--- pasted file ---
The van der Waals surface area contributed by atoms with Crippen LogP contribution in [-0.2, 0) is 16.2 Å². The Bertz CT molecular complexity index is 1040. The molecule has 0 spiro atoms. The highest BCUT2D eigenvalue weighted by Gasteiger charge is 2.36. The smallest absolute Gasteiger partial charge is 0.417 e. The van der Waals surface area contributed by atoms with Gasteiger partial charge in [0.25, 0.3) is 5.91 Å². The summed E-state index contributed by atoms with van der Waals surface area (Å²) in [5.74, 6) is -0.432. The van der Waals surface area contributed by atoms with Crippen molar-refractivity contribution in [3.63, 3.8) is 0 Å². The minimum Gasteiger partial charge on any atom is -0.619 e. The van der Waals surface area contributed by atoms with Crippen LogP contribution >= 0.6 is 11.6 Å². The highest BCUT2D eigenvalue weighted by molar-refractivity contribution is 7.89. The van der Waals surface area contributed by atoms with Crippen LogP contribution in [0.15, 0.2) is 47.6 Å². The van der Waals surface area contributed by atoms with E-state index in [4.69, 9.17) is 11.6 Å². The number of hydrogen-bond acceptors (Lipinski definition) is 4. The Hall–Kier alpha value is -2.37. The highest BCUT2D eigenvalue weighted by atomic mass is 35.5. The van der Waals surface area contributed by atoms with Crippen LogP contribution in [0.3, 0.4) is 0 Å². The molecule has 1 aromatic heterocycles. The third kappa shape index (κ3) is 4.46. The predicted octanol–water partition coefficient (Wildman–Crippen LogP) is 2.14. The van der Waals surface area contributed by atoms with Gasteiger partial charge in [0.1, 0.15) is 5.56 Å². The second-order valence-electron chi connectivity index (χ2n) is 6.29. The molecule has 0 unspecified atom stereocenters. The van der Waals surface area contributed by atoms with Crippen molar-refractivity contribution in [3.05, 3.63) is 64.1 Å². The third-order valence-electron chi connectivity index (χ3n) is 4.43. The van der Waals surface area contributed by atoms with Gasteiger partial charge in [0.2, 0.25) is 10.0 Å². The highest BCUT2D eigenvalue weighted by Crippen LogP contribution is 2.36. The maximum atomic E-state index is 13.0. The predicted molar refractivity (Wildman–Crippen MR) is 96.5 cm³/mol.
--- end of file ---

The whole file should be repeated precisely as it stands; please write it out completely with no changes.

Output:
The van der Waals surface area contributed by atoms with Crippen LogP contribution in [-0.2, 0) is 16.2 Å². The Bertz CT molecular complexity index is 1040. The molecule has 0 spiro atoms. The highest BCUT2D eigenvalue weighted by Gasteiger charge is 2.36. The smallest absolute Gasteiger partial charge is 0.417 e. The van der Waals surface area contributed by atoms with Gasteiger partial charge in [0.25, 0.3) is 5.91 Å². The summed E-state index contributed by atoms with van der Waals surface area (Å²) in [5.74, 6) is -0.432. The van der Waals surface area contributed by atoms with Crippen molar-refractivity contribution in [3.63, 3.8) is 0 Å². The minimum Gasteiger partial charge on any atom is -0.619 e. The van der Waals surface area contributed by atoms with Crippen LogP contribution >= 0.6 is 11.6 Å². The highest BCUT2D eigenvalue weighted by molar-refractivity contribution is 7.89. The van der Waals surface area contributed by atoms with Crippen LogP contribution in [0.15, 0.2) is 47.6 Å². The van der Waals surface area contributed by atoms with E-state index in [4.69, 9.17) is 11.6 Å². The number of hydrogen-bond acceptors (Lipinski definition) is 4. The Hall–Kier alpha value is -2.37. The highest BCUT2D eigenvalue weighted by atomic mass is 35.5. The van der Waals surface area contributed by atoms with Crippen LogP contribution in [0.3, 0.4) is 0 Å². The molecule has 1 aromatic heterocycles. The third kappa shape index (κ3) is 4.46. The predicted octanol–water partition coefficient (Wildman–Crippen LogP) is 2.14. The van der Waals surface area contributed by atoms with Gasteiger partial charge in [0.1, 0.15) is 5.56 Å². The second-order valence-electron chi connectivity index (χ2n) is 6.29. The molecule has 0 unspecified atom stereocenters. The van der Waals surface area contributed by atoms with Crippen molar-refractivity contribution in [3.05, 3.63) is 64.1 Å². The third-order valence-electron chi connectivity index (χ3n) is 4.43. The van der Waals surface area contributed by atoms with Gasteiger partial charge in [0.2, 0.25) is 10.0 Å². The highest BCUT2D eigenvalue weighted by Crippen LogP contribution is 2.36. The maximum atomic E-state index is 13.0. The predicted molar refractivity (Wildman–Crippen MR) is 96.5 cm³/mol.